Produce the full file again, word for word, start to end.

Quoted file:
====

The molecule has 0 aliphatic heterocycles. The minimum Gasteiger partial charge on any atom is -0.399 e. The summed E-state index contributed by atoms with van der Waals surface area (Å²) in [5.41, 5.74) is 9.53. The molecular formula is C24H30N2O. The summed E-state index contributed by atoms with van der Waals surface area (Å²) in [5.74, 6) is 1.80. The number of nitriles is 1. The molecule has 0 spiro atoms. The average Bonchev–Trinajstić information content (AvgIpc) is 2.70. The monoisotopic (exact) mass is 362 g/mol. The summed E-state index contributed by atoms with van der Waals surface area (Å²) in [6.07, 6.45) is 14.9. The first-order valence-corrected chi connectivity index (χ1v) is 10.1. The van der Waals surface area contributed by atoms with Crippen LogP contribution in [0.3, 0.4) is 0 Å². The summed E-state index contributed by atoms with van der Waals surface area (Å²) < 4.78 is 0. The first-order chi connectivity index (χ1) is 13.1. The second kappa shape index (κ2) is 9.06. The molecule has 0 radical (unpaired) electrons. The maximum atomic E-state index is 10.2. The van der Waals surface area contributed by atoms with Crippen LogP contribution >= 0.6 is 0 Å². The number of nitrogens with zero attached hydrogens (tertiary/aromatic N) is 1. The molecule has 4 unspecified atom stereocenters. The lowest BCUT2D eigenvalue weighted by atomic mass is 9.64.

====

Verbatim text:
The molecule has 0 aliphatic heterocycles. The minimum Gasteiger partial charge on any atom is -0.399 e. The summed E-state index contributed by atoms with van der Waals surface area (Å²) in [5.41, 5.74) is 9.53. The molecular formula is C24H30N2O. The summed E-state index contributed by atoms with van der Waals surface area (Å²) in [5.74, 6) is 1.80. The number of nitriles is 1. The molecule has 0 spiro atoms. The average Bonchev–Trinajstić information content (AvgIpc) is 2.70. The monoisotopic (exact) mass is 362 g/mol. The summed E-state index contributed by atoms with van der Waals surface area (Å²) in [6.07, 6.45) is 14.9. The first-order valence-corrected chi connectivity index (χ1v) is 10.1. The van der Waals surface area contributed by atoms with Crippen LogP contribution in [0.3, 0.4) is 0 Å². The summed E-state index contributed by atoms with van der Waals surface area (Å²) < 4.78 is 0. The first-order chi connectivity index (χ1) is 13.1. The second kappa shape index (κ2) is 9.06. The molecule has 0 radical (unpaired) electrons. The maximum atomic E-state index is 10.2. The van der Waals surface area contributed by atoms with Crippen LogP contribution >= 0.6 is 0 Å². The number of nitrogens with zero attached hydrogens (tertiary/aromatic N) is 1. The molecule has 4 unspecified atom stereocenters. The lowest BCUT2D eigenvalue weighted by atomic mass is 9.64.